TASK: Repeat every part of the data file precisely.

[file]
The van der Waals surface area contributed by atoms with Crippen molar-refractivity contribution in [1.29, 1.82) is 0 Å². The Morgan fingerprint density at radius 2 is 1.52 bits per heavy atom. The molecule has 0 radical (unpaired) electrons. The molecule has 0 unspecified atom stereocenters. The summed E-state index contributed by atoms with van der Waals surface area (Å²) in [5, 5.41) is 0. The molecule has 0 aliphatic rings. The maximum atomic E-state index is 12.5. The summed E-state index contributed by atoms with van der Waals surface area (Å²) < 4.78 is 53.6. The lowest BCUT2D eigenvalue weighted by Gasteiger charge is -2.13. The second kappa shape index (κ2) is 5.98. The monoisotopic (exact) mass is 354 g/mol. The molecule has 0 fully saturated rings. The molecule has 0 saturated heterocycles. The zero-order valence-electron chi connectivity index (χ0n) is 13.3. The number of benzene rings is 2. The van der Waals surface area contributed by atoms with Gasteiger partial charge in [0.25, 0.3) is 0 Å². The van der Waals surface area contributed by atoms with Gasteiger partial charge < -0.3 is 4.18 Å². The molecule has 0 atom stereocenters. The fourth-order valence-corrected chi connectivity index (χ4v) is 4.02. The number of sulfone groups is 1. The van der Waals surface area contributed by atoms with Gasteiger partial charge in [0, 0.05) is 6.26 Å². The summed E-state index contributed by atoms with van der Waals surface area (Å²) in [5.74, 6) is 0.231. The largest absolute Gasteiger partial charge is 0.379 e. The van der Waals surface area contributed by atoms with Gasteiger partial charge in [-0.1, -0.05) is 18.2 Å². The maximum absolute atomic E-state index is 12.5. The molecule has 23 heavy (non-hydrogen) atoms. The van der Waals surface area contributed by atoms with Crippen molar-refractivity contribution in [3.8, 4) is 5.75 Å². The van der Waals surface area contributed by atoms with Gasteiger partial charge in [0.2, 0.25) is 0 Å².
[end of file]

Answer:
The van der Waals surface area contributed by atoms with Crippen molar-refractivity contribution in [1.29, 1.82) is 0 Å². The Morgan fingerprint density at radius 2 is 1.52 bits per heavy atom. The molecule has 0 radical (unpaired) electrons. The molecule has 0 unspecified atom stereocenters. The summed E-state index contributed by atoms with van der Waals surface area (Å²) in [5, 5.41) is 0. The molecule has 0 aliphatic rings. The maximum atomic E-state index is 12.5. The summed E-state index contributed by atoms with van der Waals surface area (Å²) < 4.78 is 53.6. The lowest BCUT2D eigenvalue weighted by Gasteiger charge is -2.13. The second kappa shape index (κ2) is 5.98. The monoisotopic (exact) mass is 354 g/mol. The molecule has 0 fully saturated rings. The molecule has 0 saturated heterocycles. The zero-order valence-electron chi connectivity index (χ0n) is 13.3. The number of benzene rings is 2. The van der Waals surface area contributed by atoms with Gasteiger partial charge in [0.25, 0.3) is 0 Å². The van der Waals surface area contributed by atoms with Gasteiger partial charge < -0.3 is 4.18 Å². The molecule has 0 atom stereocenters. The fourth-order valence-corrected chi connectivity index (χ4v) is 4.02. The number of sulfone groups is 1. The van der Waals surface area contributed by atoms with Gasteiger partial charge in [0, 0.05) is 6.26 Å². The summed E-state index contributed by atoms with van der Waals surface area (Å²) in [5.74, 6) is 0.231. The largest absolute Gasteiger partial charge is 0.379 e. The van der Waals surface area contributed by atoms with Gasteiger partial charge in [-0.1, -0.05) is 18.2 Å². The maximum absolute atomic E-state index is 12.5. The molecule has 23 heavy (non-hydrogen) atoms. The van der Waals surface area contributed by atoms with Crippen molar-refractivity contribution in [3.8, 4) is 5.75 Å². The van der Waals surface area contributed by atoms with Gasteiger partial charge in [0.2, 0.25) is 0 Å².